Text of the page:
Second, engineering analysis is based on assumptions with respect to loading, material properties and how the structure is expected to behave in practice. In design, many of these assumptions have been codified and well understood, and they have been shown to produce efficient and generally safe structures.
However, in a failure investigation, the appropriateness of each of these assumptions needs to be investigated and confirmed (where possible) with evidence specific to the failed structure. Therefore, the validity and helpfulness of such engineering analysis is largely dependent on the validity of the assumptions it’s based upon.
However, these assumptions do not always receive the attention they deserve, and in some cases the findings of such analysis can be regarded as questionable due to a lack of evidence, or even found to be invalid due to evidence coming to light later in the investigation, that shows the assumptions were inappropriate.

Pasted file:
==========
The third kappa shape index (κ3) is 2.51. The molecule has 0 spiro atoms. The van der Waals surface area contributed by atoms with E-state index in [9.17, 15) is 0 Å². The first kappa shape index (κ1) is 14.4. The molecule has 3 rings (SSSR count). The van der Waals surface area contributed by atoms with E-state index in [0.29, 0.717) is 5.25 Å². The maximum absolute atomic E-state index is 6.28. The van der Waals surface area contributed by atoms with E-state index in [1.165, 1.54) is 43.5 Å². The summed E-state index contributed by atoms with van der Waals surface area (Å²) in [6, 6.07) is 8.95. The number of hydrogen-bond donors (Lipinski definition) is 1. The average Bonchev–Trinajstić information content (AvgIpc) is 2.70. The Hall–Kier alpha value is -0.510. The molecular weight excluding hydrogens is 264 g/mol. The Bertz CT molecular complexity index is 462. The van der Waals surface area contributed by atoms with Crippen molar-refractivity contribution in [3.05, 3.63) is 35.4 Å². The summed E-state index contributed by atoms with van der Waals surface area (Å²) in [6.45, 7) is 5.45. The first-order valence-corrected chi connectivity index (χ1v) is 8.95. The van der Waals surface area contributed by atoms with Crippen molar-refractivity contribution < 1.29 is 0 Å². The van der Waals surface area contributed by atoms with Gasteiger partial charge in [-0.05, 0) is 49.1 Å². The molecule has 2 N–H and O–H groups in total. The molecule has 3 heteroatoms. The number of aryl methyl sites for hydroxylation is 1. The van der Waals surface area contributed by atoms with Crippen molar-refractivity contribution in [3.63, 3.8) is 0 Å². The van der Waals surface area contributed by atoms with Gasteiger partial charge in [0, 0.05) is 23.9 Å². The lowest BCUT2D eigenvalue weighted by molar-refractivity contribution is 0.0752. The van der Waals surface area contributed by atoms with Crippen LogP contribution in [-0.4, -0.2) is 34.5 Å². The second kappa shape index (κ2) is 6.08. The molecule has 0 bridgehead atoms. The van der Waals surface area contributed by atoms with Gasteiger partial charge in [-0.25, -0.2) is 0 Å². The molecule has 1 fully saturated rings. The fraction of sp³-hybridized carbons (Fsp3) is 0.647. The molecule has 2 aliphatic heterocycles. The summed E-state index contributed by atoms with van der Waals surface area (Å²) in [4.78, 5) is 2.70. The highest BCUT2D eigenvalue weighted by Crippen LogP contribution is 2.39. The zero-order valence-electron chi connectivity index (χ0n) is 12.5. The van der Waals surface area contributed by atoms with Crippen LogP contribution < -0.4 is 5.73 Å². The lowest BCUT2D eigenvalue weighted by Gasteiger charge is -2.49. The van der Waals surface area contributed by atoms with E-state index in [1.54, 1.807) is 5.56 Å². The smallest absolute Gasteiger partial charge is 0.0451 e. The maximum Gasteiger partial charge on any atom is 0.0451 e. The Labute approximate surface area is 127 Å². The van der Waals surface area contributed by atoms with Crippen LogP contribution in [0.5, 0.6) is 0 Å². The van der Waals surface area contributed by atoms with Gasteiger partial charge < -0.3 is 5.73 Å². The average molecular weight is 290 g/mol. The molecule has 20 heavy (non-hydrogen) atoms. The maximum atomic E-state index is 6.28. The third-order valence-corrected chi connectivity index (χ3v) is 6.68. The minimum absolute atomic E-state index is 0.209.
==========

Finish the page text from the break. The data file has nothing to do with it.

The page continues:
According to engineering principles
The third issue relates to how such engineering analysis is actually used in the investigation. Used correctly, it plays a key role in the hypotheses testing phase to assess, according to engineering principles, whether certain scenarios would result in failure.
For example, a finite element model of a structure could be subjected to the wind loading, based on meteorological records at the time of the failure, to assess the likelihood of such failure.